WARSAW — A disposable camera gave Mr Daniel Skupio a voice as he kept his mind off drugs and alcohol and built a new life.
Pouring over a table covered with analog photos, the 27-year-old picked a highlight from the project that captured Central Europe through homeless eyes.
The picture showed his cousin with arms outstretched, smiling into the sun.
“She was standing on a pile of sand and I asked her to pose for a picture against the sky,” Mr Skupio, speaking through the chipped teeth that epitomise his years of hard living, told AFP.
“It’s black and white but still shows a moment of joy, freedom.”
Mr Skupio participated in “Picture it!”, a Central European initiative that handed out one-use cameras to dozens of homeless in Poland, Czech Republic, Hungary and Slovakia.
They captured everything from shared meals and playful pets to puddle reflections.
Mr Skupio’s picture is part of an exhibition in Budapest until Nov 27, aiming to change perceptions of homelessness.
Each person was given one or two disposable cameras and about three weeks to take pictures.
When the organisers first distributed the cameras, some of the participants were ready for the challenge. Others felt they had nothing to offer.
“They were like, ‘Me, photos? Why? What am I supposed to show?’ Again, it was that lack of confidence,” said Ms Izabela Kruzynska, the local coordinator in Poland.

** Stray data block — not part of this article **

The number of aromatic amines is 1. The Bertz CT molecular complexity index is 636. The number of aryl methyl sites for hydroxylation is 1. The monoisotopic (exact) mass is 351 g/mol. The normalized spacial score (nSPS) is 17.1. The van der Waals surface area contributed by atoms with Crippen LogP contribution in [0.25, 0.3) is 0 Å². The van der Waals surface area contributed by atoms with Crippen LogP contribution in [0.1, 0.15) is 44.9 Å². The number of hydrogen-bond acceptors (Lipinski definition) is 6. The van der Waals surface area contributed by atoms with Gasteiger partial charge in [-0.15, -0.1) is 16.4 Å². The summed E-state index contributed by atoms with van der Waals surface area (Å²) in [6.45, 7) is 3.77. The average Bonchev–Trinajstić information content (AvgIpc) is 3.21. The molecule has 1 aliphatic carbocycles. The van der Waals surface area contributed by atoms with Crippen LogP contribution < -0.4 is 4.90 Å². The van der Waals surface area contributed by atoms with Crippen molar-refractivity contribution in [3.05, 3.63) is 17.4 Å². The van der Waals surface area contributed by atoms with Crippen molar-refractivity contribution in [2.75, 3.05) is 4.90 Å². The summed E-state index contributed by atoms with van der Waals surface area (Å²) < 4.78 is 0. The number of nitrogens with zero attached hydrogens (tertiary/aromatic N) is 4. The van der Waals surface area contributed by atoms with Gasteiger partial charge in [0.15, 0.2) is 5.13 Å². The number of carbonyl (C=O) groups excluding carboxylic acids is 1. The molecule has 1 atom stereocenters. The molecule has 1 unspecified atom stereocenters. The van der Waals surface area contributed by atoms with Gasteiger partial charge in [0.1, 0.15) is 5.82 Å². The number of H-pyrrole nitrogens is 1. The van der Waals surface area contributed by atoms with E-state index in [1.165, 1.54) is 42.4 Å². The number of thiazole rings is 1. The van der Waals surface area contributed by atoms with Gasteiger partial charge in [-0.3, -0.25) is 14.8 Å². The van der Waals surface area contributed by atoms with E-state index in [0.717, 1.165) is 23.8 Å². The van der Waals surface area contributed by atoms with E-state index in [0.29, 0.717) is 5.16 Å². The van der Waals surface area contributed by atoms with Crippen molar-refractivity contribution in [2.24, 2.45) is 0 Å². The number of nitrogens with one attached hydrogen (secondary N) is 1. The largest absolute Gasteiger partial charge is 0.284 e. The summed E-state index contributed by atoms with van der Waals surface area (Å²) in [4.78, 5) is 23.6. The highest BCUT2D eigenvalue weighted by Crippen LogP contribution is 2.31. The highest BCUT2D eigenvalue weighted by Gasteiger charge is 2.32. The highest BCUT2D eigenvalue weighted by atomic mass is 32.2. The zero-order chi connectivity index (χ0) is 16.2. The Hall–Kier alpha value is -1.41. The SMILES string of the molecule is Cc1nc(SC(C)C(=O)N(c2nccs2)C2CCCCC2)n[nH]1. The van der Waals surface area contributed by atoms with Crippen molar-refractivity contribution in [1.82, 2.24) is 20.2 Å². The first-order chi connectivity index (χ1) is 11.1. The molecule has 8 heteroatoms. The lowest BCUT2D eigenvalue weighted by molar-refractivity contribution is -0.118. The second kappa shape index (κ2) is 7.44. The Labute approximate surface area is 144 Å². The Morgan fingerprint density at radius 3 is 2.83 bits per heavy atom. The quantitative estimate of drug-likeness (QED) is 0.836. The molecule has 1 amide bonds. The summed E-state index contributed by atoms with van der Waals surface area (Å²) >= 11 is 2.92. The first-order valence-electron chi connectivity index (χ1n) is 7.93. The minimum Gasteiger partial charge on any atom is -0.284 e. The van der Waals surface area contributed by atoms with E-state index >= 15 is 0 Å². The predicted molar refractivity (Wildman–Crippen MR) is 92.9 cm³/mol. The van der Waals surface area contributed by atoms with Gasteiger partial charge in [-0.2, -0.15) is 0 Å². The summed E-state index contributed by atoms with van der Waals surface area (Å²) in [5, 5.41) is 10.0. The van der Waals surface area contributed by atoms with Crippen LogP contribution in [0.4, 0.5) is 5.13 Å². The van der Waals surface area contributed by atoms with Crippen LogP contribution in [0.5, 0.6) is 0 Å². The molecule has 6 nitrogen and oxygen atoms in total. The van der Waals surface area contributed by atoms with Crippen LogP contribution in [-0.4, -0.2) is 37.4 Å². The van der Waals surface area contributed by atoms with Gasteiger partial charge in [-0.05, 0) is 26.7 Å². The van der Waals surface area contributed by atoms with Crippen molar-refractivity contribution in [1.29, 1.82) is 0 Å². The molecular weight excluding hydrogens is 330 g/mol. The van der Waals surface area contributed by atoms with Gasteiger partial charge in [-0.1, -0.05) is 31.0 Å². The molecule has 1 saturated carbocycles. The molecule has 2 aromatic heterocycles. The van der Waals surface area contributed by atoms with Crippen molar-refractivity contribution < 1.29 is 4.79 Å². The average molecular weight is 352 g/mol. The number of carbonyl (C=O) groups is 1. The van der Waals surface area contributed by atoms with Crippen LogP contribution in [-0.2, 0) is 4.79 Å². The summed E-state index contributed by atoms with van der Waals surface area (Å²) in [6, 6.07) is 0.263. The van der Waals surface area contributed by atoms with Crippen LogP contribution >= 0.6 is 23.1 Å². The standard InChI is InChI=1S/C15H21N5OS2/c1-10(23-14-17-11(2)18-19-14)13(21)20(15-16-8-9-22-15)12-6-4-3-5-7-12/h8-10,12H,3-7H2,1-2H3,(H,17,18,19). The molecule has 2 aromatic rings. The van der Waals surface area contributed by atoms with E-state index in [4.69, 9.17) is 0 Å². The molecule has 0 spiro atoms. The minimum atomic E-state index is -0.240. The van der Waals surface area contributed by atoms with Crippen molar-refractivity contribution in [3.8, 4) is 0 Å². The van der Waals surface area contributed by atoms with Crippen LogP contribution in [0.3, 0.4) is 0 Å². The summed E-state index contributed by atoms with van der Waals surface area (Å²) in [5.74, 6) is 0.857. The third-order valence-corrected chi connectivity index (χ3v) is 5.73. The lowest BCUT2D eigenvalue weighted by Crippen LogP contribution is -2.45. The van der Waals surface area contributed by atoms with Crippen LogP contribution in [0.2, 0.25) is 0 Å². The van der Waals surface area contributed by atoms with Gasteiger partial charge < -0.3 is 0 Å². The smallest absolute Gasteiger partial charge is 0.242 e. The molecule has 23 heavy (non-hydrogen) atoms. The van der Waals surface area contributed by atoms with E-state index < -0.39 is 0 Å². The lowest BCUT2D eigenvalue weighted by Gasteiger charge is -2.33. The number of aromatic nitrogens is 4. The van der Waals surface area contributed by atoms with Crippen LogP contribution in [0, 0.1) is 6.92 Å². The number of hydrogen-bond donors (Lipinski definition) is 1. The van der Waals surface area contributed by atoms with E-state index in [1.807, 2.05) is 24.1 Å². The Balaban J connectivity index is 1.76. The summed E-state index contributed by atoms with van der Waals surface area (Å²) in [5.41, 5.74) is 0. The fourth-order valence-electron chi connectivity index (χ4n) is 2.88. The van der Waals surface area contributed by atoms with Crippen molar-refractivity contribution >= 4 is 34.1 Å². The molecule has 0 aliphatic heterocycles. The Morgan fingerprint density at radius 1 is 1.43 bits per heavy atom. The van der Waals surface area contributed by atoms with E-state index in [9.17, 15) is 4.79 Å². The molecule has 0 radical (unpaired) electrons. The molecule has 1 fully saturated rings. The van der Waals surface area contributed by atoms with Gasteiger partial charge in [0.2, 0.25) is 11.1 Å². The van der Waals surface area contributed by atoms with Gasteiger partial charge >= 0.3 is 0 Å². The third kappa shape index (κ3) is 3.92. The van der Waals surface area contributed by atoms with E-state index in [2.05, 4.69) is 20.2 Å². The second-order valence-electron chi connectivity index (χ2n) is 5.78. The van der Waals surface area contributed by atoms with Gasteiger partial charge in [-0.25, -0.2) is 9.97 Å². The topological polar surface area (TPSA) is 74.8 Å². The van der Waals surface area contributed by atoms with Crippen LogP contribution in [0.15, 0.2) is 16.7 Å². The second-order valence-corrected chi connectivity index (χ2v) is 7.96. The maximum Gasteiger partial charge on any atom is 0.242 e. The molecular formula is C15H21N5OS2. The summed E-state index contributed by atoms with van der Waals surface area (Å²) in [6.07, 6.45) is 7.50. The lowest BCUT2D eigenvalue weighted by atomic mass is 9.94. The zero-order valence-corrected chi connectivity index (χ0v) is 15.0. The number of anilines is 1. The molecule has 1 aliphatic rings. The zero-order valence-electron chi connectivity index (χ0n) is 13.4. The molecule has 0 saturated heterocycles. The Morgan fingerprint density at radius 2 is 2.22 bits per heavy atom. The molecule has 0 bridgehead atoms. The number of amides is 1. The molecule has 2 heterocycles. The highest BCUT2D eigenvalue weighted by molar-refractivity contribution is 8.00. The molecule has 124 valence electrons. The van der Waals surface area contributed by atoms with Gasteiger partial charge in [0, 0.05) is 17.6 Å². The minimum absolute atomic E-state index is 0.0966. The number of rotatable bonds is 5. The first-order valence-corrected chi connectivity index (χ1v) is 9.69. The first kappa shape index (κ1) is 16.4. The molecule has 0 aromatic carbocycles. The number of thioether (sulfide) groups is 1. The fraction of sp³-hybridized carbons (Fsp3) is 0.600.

“We had to lift the burden off their shoulders, tell them that whatever’s around you and catches your eye is fine… This is about your perspective.”
Mr Skupio and Mr Slawomir Plichta knew each other from a now defunct theatre troupe for the homeless that — like the photo project — gave them respite from their problems.
A black and white photo by Mr Plichta shows a ground view of a bike rack, the metal arches forming a tunnel with a tiny person at the end.
“I practically didn’t part with the camera the whole time… Just rode around looking for interesting things to photograph,” the 54-year-old recovering alcoholic told AFP.
That would not have been the case had he still been finishing bottles and sleeping rough.
“I’ll be honest: I’m not sure the camera would’ve made it back. I would’ve either sold it or just left it somewhere,” he said.
Now one year sober and recently back in his own apartment, Mr Plichta is careful not to take his abstinence for granted — “never say never” — though he calls himself “a new person, open to people, smiling”.
“Things are 150,000 times better now. I prefer this world. Not that one. I’ve left that one behind.” AFP